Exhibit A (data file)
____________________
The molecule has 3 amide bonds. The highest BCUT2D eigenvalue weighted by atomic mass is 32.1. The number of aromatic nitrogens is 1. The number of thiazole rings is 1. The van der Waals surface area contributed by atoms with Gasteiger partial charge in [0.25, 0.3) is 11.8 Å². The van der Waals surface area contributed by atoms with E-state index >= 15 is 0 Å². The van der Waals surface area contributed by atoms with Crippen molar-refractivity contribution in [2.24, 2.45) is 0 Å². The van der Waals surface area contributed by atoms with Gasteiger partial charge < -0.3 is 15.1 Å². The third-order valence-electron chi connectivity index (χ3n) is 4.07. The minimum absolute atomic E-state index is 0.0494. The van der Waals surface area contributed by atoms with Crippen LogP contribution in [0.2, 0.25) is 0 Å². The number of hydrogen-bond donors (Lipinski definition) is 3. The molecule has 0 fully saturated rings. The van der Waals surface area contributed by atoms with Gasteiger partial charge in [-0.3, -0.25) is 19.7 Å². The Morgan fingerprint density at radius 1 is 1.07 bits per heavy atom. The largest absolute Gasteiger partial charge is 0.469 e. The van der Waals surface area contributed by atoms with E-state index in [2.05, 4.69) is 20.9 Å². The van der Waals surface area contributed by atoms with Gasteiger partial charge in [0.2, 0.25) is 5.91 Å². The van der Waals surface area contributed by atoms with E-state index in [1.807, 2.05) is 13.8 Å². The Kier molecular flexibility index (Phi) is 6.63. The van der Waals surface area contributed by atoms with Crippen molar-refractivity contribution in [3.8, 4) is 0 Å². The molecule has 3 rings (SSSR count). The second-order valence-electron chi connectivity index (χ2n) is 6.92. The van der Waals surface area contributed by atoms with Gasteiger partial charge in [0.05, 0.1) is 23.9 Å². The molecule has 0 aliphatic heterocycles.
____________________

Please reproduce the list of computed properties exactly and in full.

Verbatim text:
The molecule has 3 amide bonds. The highest BCUT2D eigenvalue weighted by atomic mass is 32.1. The number of aromatic nitrogens is 1. The number of thiazole rings is 1. The van der Waals surface area contributed by atoms with Gasteiger partial charge in [0.25, 0.3) is 11.8 Å². The van der Waals surface area contributed by atoms with E-state index >= 15 is 0 Å². The van der Waals surface area contributed by atoms with Crippen molar-refractivity contribution in [2.24, 2.45) is 0 Å². The van der Waals surface area contributed by atoms with Gasteiger partial charge < -0.3 is 15.1 Å². The third-order valence-electron chi connectivity index (χ3n) is 4.07. The minimum absolute atomic E-state index is 0.0494. The van der Waals surface area contributed by atoms with Crippen LogP contribution in [0.2, 0.25) is 0 Å². The number of hydrogen-bond donors (Lipinski definition) is 3. The molecule has 0 fully saturated rings. The van der Waals surface area contributed by atoms with Gasteiger partial charge in [-0.3, -0.25) is 19.7 Å². The Morgan fingerprint density at radius 1 is 1.07 bits per heavy atom. The largest absolute Gasteiger partial charge is 0.469 e. The van der Waals surface area contributed by atoms with E-state index in [2.05, 4.69) is 20.9 Å². The van der Waals surface area contributed by atoms with Gasteiger partial charge in [0.2, 0.25) is 5.91 Å². The van der Waals surface area contributed by atoms with E-state index in [1.807, 2.05) is 13.8 Å². The Kier molecular flexibility index (Phi) is 6.63. The van der Waals surface area contributed by atoms with Crippen molar-refractivity contribution in [3.8, 4) is 0 Å². The molecule has 3 rings (SSSR count). The second-order valence-electron chi connectivity index (χ2n) is 6.92. The van der Waals surface area contributed by atoms with Gasteiger partial charge in [0.05, 0.1) is 23.9 Å². The molecule has 0 aliphatic heterocycles.